Project team member Sarah Johnsen from Heriot-Watt University reports from a recent event on homelessness held in Glasgow
Attempts to deter people from rough sleeping and begging have generated controversy in England, where measures such as assertive outreach, ‘defensive architecture’, Dispersal Orders, arrests, ASBOs, and most recently Public Spaces Protection Orders, have been widely used. Some stakeholders view such measures as invaluable tools lending weight to attempts to move vulnerable individuals away from damaging lifestyles. Others worry that they displace the problem and/or make the incredibly difficult circumstances of those affected even worse. Read More
In this report from our recent events with Glasgow Homelessness Network and Crisis, Professor Sarah Johnsen of Heriot-Watt University explores the difficult and sensitive issue of the opportunities, challenges and dilemmas in this aspect of homelessness.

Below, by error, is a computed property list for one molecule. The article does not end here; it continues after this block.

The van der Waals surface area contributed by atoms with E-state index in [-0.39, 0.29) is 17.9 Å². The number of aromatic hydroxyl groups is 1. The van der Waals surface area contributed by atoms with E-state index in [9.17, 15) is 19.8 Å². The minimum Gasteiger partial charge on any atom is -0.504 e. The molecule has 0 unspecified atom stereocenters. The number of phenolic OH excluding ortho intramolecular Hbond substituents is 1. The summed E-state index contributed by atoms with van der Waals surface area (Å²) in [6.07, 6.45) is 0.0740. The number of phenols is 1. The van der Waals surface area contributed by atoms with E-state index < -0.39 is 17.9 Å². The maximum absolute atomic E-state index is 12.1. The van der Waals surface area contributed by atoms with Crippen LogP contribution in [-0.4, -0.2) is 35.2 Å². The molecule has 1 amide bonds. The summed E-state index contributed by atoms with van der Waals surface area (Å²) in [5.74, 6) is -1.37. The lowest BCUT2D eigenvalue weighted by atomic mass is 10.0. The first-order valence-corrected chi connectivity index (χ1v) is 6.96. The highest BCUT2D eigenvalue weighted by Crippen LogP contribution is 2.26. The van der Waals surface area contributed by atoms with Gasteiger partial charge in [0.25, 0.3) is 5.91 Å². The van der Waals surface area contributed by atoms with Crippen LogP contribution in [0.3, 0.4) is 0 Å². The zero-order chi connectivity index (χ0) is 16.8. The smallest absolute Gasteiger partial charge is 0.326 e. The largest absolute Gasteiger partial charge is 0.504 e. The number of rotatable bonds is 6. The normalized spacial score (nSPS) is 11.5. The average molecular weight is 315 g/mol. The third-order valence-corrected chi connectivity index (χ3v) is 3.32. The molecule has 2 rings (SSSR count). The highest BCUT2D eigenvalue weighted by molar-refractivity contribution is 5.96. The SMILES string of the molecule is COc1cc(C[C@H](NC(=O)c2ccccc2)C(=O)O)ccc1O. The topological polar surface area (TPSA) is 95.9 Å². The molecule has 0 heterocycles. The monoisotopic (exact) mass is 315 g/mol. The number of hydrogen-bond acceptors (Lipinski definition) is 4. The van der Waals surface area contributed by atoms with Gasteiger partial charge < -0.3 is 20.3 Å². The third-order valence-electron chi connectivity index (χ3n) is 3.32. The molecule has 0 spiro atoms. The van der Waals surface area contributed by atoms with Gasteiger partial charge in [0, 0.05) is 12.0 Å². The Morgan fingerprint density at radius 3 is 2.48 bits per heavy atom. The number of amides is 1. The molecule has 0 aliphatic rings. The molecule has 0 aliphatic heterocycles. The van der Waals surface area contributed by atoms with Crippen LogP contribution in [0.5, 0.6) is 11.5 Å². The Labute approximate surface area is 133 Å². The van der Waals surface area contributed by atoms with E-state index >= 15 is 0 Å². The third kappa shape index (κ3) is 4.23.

Read the report
Proposals to develop Public Spaces Protection Orders (PSPOs) in a number of towns and cities have provoked controversy on a number of grounds, but most especially with respect to the increased powers they provide to fine or prosecute people for sleeping rough. Our team member Prof Sarah Johnsen investigates.
PSPOs enable local authorities to apply to prohibit activities that are having, or are likely to have, a persistent and unreasonable detrimental effect on the quality of life of those in the locality. They may ban a whole gamut of things considered to be a ‘problem’ in a defined area. Prohibitions featuring in some include: lying down or sleeping, depositing materials used or intended for use as bedding, begging, consuming intoxicating substances, and improper use of public toilets. Read More